DTP rapper (finally) puts Phoenix on the map
On June 22, members of the Phoenix government honored hometown rapper Willy Northpole for making it in the music business and for making a difference in the lives of inner-city youth. Tha Connect, the first major label hip hop release of anybody from PHX, drops today. Yeah, all certainly seems OK in AZ these days. But chat with William Adams for longer than a minute and the heady 28-year-old will tell you that all of this newfound attention comes after some agonizing times. On a personal note, Willy's sold dope, served time and seen recording dreams dashed. But here he is, undeterred by life’s roadblocks and desert heat, ready, with Ludacris' help, to raise Arizona from urban music obscurity.
12:00PM ET June 23, 2009
Contributor: Hip DeMarco Williams
Publisher : Rocky Williform
How'd you earn the name?
"North Pole" was a drug term. That's what I used to go by. It was, like, a codename for "snow" and "cocaine." Where you get the snow from? The North Pole. Then I started realizing I had a bigger fanbase than just niggas on the streets. Kids started running up to me, asking what Northpole meant and I didn't want to explain it in those terms, so I flipped the whole meaning of it. I always want to go against the grain. So, a lot of MCs say they hot. I'm a cold MC comin' out of a hot state. You feel what I'm sayin'? That's what it is. People gotta understand it's more than just Willy as far as me being in the music industry. I’m not gonna cater to just one crowd. I gotta cater to everybody. If not, I'm just wasting my time. It's different then just playin' your music for a couple of homies that's gonna feel it. If you can't play for somebody who's looking up to you, if you're not setting some type of example, I think you’re in the wrong business.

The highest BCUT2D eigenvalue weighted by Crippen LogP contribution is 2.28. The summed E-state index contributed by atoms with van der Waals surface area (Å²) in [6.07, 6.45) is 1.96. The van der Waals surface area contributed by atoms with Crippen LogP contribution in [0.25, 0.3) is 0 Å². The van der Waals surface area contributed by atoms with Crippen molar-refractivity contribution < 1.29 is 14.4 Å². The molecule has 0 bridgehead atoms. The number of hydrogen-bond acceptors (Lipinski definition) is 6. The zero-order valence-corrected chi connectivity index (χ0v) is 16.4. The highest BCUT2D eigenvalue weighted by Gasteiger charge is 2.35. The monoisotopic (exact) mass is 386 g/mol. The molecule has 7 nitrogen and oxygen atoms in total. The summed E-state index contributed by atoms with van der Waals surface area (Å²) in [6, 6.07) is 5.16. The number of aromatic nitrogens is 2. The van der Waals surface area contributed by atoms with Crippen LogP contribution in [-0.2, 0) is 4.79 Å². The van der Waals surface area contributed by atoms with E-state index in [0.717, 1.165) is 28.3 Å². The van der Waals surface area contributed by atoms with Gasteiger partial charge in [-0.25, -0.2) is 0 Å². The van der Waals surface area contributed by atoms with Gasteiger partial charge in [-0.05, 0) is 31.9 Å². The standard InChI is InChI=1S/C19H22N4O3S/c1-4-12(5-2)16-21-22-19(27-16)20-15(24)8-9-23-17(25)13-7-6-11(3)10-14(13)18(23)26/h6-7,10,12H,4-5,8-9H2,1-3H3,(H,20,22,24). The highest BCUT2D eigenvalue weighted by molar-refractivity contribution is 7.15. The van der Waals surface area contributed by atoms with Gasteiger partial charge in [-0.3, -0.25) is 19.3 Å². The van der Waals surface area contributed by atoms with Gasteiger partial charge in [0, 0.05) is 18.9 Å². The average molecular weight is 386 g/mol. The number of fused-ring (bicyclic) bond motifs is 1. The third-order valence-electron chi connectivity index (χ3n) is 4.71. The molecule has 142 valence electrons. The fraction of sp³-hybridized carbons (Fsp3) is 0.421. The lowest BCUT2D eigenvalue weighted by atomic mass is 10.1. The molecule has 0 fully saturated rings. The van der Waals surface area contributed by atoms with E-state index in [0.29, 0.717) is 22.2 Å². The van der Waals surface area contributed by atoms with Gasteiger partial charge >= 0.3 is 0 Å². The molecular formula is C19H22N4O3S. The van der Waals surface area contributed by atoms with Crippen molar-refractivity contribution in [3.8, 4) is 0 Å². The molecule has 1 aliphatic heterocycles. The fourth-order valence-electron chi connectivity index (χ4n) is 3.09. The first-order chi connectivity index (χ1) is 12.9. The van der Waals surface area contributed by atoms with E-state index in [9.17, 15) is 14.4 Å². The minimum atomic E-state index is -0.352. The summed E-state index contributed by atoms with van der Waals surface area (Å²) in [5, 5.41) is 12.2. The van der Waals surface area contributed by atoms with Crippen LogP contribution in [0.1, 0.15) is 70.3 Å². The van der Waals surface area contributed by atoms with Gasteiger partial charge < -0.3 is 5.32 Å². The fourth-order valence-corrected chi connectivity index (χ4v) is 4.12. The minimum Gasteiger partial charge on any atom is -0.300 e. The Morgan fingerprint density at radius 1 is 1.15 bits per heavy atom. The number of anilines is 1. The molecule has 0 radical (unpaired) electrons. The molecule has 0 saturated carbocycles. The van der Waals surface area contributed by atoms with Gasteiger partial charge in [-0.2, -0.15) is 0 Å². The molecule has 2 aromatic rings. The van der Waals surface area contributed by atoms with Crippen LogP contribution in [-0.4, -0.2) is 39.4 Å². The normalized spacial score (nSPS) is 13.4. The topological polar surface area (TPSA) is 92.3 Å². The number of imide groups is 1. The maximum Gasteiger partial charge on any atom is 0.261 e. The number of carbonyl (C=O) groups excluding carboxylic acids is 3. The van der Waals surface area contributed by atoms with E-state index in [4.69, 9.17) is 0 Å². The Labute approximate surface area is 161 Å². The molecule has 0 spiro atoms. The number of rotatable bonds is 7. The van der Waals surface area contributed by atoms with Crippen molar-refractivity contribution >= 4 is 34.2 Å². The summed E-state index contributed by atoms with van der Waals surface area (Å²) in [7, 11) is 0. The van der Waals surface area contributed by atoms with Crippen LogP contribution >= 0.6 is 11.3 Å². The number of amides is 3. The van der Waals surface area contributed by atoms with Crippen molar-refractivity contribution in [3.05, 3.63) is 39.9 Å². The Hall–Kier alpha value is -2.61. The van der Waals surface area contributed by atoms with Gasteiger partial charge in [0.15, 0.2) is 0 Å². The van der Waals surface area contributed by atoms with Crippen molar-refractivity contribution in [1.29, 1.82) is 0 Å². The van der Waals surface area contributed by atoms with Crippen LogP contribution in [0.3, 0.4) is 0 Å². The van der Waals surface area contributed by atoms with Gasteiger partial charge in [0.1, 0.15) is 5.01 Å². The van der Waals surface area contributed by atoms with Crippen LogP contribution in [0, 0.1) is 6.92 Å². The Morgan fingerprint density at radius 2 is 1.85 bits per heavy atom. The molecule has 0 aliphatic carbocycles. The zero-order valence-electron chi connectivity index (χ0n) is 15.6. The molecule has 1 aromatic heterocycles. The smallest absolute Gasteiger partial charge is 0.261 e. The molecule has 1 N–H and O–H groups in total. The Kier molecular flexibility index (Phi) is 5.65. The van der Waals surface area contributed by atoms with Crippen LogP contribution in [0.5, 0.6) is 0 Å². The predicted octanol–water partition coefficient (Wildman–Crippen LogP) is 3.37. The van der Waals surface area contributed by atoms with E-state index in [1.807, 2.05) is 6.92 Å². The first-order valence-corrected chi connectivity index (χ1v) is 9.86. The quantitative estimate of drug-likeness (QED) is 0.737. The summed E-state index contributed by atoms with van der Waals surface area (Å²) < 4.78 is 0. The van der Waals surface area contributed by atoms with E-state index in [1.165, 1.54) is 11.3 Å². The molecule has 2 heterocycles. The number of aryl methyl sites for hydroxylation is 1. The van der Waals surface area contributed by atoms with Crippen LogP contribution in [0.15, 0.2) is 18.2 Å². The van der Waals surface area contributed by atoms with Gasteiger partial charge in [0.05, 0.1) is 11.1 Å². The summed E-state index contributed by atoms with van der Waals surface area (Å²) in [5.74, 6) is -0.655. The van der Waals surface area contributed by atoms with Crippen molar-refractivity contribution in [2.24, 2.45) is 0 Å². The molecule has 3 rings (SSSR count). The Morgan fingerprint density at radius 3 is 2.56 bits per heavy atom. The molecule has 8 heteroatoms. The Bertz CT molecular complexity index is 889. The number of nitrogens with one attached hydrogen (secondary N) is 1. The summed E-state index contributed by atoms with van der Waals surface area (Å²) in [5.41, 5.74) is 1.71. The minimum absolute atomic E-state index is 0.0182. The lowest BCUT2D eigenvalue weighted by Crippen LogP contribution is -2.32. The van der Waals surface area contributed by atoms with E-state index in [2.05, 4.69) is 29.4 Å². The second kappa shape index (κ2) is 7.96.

How'd you first connect with DTP?
I had a situation with G-Unit. I was signed to that label but things didn't work out. My manager (Tiffany J) felt like I had other options I could go for if that didn't work out. So, she was already on it. She already had some things in the works with a couple of other labels that she had presented me to: Jazzy Pha and Sho Nuff, Disturbing Tha Peace and a couple of other labels. Chaka [Zulu, DTP co-founder] flew me out to L.A. That's when I met Luda and everybody else. We sat in his hotel suite and just played the demo. We just ran through it. From there, we've just been trying to make this history right. It sounds easy. It sounds like it was what it was. I bumped into somebody, bam! What people don't understand is that I've been doing this for a long time. It takes a lot to even be in that situation, for me to get in the 50 [Cent/G-Unit] situation. I’ve been recording since I was 12, 13-years-old. It's definitely a grind, a struggle, to do what I'm doing now. Actually, I'm still on that grind.
You're witty and funny. But then again, a lot of cats can claim that. What's gonna separate you from the crowd?